“Mobile in the semiconductor world from 2005 to probably 2015 was really the place to be,” Hurlston said. “Mobile was growing like crazy. Everybody wanted a smartphone. Probably 2015, 2016, the world turned, and suddenly, mobile wasn’t so attractive.”
Synaptics has had to diversify its portfolio.
“We obviously like Apple as a customer, maybe not on the mobile phone side, but their PC business and gadget business,” he said. “We certainly continue to look for ways to engage those guys. We’d love to see if there are ways to engage them on PCs or on some of their IoT devices.”
Apple is by far the biggest spender in the semiconductor market, Hurlston said. Synaptics continues to count other large names like Amazon and Google among its customers in smart-home products.
If you look at platforms rather than just technologies, you start to see some of the synergies at work in Synaptics, Hurlston said.
“We think a lot about platforms, and video conferencing is one. The PC entry point — docking stations or wireless monitors — is another platform where we can bundle multiple technologies together.”
Synaptics supplies chips for docking stations to Dell.
The company’s new concept is to make a wireless docking station that applies several Synaptics technologies. Synaptics envisions wireless monitors that would eliminate all physical connections except for a power cord.
Video-conferencing systems are another opportunity, Hurlston said, noting that his company has the necessary voice over internet protocol (VoIP) technology, as well as technology to play back video.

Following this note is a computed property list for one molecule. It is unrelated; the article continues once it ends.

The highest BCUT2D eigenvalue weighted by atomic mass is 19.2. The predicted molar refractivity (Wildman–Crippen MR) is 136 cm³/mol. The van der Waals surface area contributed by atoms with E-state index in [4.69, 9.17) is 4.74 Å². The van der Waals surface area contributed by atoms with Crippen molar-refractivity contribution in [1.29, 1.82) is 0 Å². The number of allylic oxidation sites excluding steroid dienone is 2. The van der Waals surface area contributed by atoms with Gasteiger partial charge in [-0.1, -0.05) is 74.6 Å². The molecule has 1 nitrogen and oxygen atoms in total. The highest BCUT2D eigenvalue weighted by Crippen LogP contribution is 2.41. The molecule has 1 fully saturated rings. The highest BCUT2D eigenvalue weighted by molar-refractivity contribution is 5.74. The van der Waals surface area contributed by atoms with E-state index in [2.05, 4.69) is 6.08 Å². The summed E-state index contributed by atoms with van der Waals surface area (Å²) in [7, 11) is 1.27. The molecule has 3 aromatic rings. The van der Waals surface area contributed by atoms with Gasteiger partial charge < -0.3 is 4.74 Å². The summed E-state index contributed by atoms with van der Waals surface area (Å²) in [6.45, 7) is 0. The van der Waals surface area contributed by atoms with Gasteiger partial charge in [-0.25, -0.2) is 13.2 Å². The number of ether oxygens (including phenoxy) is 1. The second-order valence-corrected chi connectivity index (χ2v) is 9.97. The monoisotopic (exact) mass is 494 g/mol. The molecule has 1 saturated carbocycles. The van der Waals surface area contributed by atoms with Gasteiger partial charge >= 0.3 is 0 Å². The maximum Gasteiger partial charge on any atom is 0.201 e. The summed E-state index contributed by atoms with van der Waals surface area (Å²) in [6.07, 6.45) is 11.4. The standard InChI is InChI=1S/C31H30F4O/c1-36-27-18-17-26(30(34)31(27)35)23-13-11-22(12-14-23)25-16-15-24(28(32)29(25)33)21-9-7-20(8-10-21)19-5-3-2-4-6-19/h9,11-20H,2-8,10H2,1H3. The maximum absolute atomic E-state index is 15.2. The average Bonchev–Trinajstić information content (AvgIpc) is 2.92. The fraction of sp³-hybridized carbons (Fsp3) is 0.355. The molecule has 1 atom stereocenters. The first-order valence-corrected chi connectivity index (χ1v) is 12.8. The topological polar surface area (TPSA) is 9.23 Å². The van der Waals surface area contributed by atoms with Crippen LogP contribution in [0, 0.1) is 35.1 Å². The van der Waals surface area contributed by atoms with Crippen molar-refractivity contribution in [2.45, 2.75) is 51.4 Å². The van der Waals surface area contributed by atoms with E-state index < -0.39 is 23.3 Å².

Automotive is a growing business for Synaptics.
“Here, we’re combining two of our historic technologies going into a totally different end market, and that is touch technology and the display driver technology,” Hurlston said. “We’re able to go and apply that to these larger screens that are coming in the automobile, primarily for infotainment.”
Synaptics expects to emerge from an industry-wide inventory correction during the second quarter of 2023. Despite the slump, the company predicted during its most recent earnings call that gross margin will stay at about 61%.
The company is already seeing recovery in the Chinese smartphone business. The PC business is expected to rebound next, followed by consumer electronics.
“We think net-net, we start clicking on all of those businesses by the second half of next calendar year,” Hurlston said.
The industry slump has caused Synaptics’ chip foundries to drop prices by as much as low-single-digit percentages in recent months.
As a result of its recent acquisitions, Synaptics has 10 foundry suppliers. Hurlston aims to reduce that number to two to gain greater pricing power.
“Our predominant foundry guy is TSMC [Taiwan Semiconductor Manufacturing Co.], and they’re the largest supplier to us, but we work with GlobalFoundries, UMC [United Microelectronics Corp.], PowerChip, Silterra — the list goes on and on.”
Synaptics wouldn’t survive without TSMC, but UMC has also been a good partner, Hurlston said: “We do have a lot of specialty processes. Our automotive requires a high-voltage process, and we’ve really been pleasantly surprised with UMC. They’ve done a good job for us on ultra-high voltage. That would be a relationship that we’d probably look to expand over the coming years.”
Synaptics mainly uses trailing nodes ranging from 28 nm to 130 nm.
“Chips that we make like display drivers or touch circuits or even Wi-Fi and Bluetooth combo devices are very heavy analog,” he said. “With those, you do not get economies of scale as you move down the process. Our analog circuits are really complex, and down at 7 nm, sometimes you just can’t get them to work.”
This article was originally published on EE Times.
Alan Patterson has worked as an electronics journalist in Asia for most of his career. In addition to EE Times, he has been a reporter and an editor for Bloomberg News and Dow Jones Newswires. He has lived for more than 30 years in Hong Kong and Taipei and has covered tech companies in the greater China region during that time.